Sector News

Cargill executive named CEO of U.S. grain handler Andersons

September 10, 2015
Food & Drink

(Reuters) – U.S. grain handler The Andersons Inc, long considered a takeover target in the agribusiness industry, on Wednesday named an executive from larger rival Cargill Inc as its new chief.

The appointment of Patrick Bowe, who was a corporate vice president for Cargill and a leader of its food ingredients unit, as CEO may revive speculation that Andersons could be acquired.

Bowe, 56, will replace Michael Anderson, who has been Andersons’ CEO for 16 years, on Nov. 2, according to a statement. Anderson, whose grandfather founded the Ohio-based company, will remain chairman of the board.

“Mike is not retiring,” company spokeswoman Debra Crow said. “He has decided to take a reduced schedule and stepped down as CEO.”

Analysts have considered Andersons, which has a $950 million market value, to be a target in the farm sector because of its diversified assets, including grain storage facilities and rail cars.

In May, Michael Anderson said the company was not interested in being acquired, after Richardson International, one of Canada’s largest grain handlers, expressed interest in a takeover.

Bowe was not available to discuss his plans for the company, Crow said. In the statement, he said he was looking forward to “capitalizing on the unique opportunities that lie ahead.”

Bowe will earn a base salary of $900,000 and be eligible for bonuses, according to a filing with the U.S. Securities and Exchange Commission. That is a 58 percent increase from Michael Anderson’s base salary last year of $570,000.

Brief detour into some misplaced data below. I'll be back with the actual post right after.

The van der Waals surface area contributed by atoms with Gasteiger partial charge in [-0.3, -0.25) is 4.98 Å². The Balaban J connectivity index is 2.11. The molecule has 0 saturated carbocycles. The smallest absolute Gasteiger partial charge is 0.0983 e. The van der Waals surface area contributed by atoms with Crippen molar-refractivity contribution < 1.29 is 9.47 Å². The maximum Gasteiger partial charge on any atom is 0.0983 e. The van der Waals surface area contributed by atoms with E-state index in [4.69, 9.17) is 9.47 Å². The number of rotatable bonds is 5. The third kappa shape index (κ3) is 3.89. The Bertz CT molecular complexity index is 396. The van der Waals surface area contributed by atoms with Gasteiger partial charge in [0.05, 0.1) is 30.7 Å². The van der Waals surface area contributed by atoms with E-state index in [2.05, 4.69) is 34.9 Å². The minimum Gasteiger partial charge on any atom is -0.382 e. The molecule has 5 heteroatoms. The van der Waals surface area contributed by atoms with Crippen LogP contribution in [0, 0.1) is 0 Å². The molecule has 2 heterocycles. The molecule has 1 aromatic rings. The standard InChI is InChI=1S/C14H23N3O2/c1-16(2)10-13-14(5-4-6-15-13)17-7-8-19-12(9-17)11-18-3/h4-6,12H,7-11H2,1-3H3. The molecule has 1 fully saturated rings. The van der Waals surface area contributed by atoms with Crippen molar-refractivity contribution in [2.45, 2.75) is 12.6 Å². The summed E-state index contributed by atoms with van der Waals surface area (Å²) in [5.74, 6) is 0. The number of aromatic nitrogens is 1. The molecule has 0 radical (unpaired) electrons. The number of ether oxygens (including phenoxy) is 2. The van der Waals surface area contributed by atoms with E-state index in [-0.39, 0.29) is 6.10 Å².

Under Bowe’s contract, the terms for severance payments during his first three years on the job will be different from the plan generally available for senior executives, according to the regulatory filing.

If there is a change in control of the company before Bowe finishes three years, he will receive accrued benefits, a year’s worth of outplacement services and continued participation in the company health plan.

The filing did not explain how these conditions differ from the company’s standard terms, and Crow had no immediate comment on the matter.

After three years, Bowe’s severance payments and benefits will conform with those generally available for executives, the filing says.

The farm sector has been under pressure lately from a steep slide in grain prices following massive U.S. harvests. Adjusted net income attributable to Andersons’ for the six months ending on June 30 was $35.2 million, down from $56.4 million last year.

Andersons’ stock price is down about 35 percent this year. Shares were up 2 percent to $34.63 in afternoon trading. (Reporting by Tom Polansek; Editing by Bernard Orr)

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